For the previous two iterations of the NCAA Football series EA Sports was quick to come out and announce sales increases in their respective opening weeks. The silence this year was just one indication that NCAA Football 13 was struggling to keep up the pace and in fact was dealing with a significant drop in sales.
Opening month for NCAA 11 was up 8% over NCAA 10, while NCAA 12 then rose another 15% over NCAA 11. So while the series was growing the consumer base after a few years of stagnation it wasn’t doing so at a rate that would protect against a down year. As expected NCAA 13 carried the month but worry over its future is warranted.
NCAA 12 opened with 796K copies combined between the Xbox 360 and PS3. Though the official numbers have yet to be produced the info I’ve received regarding NCAA 13 suggest a drop of about 12% year-over-year. This post will be updated once final data is realized.
EA relied almost solely on former Heisman winners in their marketing efforts. It’s always difficult to tell what impact names from the past will have on sales but really only NBA 2K bringing in Michael Jordan has produced notable results. The reliance on legends is somewhat costly and if not integrated in a worthwhile fashion consumers have shown general indifference towards them.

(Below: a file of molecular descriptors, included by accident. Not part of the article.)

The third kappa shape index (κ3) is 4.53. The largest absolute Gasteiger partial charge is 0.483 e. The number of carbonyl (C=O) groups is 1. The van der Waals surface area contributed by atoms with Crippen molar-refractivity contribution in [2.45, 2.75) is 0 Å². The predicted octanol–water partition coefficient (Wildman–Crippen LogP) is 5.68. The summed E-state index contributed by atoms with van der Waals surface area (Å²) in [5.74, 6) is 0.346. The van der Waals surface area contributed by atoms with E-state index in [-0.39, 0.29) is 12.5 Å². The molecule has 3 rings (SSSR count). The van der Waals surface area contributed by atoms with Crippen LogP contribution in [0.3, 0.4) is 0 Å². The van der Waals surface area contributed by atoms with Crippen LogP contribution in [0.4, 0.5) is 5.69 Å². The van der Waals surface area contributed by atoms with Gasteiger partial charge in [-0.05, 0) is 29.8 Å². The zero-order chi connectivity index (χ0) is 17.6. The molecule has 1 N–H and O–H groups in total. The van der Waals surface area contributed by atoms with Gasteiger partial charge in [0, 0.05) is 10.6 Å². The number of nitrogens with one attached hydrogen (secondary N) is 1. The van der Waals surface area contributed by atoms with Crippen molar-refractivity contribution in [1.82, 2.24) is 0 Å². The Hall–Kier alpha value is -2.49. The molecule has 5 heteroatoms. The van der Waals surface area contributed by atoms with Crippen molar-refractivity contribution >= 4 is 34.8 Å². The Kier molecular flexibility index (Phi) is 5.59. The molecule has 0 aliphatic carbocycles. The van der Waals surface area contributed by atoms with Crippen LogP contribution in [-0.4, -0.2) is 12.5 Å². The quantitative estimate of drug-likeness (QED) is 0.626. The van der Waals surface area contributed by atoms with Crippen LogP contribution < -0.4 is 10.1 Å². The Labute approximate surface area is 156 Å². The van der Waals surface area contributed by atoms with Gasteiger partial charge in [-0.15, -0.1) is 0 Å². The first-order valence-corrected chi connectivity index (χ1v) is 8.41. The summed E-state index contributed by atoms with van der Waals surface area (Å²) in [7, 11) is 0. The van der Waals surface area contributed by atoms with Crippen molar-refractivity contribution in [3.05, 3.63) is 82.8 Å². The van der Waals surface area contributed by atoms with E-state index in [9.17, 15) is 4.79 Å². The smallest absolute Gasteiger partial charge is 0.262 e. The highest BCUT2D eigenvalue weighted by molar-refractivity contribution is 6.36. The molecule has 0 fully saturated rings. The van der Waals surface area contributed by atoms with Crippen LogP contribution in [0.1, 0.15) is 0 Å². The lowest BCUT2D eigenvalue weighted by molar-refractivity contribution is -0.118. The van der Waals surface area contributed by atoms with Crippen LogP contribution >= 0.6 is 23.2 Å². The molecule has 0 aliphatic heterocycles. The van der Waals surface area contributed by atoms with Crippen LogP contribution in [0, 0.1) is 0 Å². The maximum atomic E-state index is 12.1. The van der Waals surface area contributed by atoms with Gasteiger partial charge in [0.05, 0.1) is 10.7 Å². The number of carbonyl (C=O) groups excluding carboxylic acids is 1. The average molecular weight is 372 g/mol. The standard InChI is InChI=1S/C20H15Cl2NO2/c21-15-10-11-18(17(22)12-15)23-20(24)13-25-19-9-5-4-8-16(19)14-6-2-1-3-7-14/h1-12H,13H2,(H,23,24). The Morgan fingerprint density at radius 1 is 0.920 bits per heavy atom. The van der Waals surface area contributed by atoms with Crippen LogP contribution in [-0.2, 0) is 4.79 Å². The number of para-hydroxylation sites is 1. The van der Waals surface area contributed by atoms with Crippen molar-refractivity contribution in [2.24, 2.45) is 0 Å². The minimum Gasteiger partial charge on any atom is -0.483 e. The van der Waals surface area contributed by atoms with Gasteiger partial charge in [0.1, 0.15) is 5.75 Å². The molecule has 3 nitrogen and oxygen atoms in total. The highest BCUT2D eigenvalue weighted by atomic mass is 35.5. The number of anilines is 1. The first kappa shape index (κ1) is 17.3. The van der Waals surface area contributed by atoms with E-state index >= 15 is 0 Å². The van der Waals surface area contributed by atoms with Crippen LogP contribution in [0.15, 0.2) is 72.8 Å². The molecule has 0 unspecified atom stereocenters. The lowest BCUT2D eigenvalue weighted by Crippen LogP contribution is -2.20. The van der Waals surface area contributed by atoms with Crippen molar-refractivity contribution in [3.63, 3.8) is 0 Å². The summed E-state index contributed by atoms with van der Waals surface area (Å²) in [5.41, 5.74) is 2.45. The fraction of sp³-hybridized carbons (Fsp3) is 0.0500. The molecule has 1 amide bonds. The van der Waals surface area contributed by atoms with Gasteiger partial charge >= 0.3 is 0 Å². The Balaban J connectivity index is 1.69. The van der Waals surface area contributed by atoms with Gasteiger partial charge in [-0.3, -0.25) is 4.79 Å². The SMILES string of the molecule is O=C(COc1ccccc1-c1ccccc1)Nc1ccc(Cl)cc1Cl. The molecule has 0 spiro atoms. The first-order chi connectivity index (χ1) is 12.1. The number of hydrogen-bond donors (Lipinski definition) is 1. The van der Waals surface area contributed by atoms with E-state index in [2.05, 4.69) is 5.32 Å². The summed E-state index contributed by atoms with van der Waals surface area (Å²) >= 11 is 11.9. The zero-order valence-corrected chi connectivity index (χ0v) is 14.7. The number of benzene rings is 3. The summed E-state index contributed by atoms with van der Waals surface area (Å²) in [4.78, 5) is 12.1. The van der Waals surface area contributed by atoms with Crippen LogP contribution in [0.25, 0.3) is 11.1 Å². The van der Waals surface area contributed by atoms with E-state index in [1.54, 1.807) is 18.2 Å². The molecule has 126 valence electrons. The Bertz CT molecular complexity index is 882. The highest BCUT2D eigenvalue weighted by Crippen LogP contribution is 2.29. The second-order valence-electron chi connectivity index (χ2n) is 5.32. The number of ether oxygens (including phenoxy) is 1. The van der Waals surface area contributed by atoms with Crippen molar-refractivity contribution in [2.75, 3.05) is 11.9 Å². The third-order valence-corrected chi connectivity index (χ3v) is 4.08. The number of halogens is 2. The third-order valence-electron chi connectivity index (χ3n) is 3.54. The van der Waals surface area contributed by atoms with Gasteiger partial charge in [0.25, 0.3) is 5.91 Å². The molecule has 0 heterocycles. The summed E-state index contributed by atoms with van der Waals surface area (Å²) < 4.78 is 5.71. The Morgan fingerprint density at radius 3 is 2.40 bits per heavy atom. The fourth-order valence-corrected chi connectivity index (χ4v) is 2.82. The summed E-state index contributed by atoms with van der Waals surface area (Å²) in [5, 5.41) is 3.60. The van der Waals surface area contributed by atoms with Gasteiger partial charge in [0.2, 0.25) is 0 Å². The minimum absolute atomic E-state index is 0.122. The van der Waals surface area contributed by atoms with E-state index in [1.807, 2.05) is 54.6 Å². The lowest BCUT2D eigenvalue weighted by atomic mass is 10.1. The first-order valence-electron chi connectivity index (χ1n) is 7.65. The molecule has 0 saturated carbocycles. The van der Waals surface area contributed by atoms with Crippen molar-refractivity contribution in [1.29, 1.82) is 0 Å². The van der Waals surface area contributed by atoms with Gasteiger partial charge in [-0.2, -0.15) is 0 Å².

Multiple retailers including Amazon dropped the price of NCAA 13 to $45 for pre-orders which did generate a surge of consumer interest but ultimately that meant a shifting of dollars to those retailers and not necessarily enough people on the fence being swayed by the lower price.
Reviews and word of mouth was also sub-standard. In many cases sales of yearly sports titles tend to reflect consumer’s feelings towards the prior year’s product. NCAA 12 was released with a myriad of issues and there was a high level of discontent generated – so a flat follow-up in the form of NCAA 13 was unable to sway those carrying those feelings back on board. Reviews of NCAA 13 have been poor (mine certainly less than glowing as well) putting it at a level rated below any NCAA release in over 10 years. Madden NFL 13 has also overshadowed the release with major advancements while NCAA 13 showed a distinct lack of ambition.
The NCAA series is now on very shaky ground. Without a strong digital revenue source – which makes sales numbers that much more critical than for other titles like Madden or FIFA – while facing player likeness lawsuits and giving up the exclusive rights to college football EA is going to have a difficult time reestablishing the franchise’s viability if they continue to reduce resources and produce a second-class product.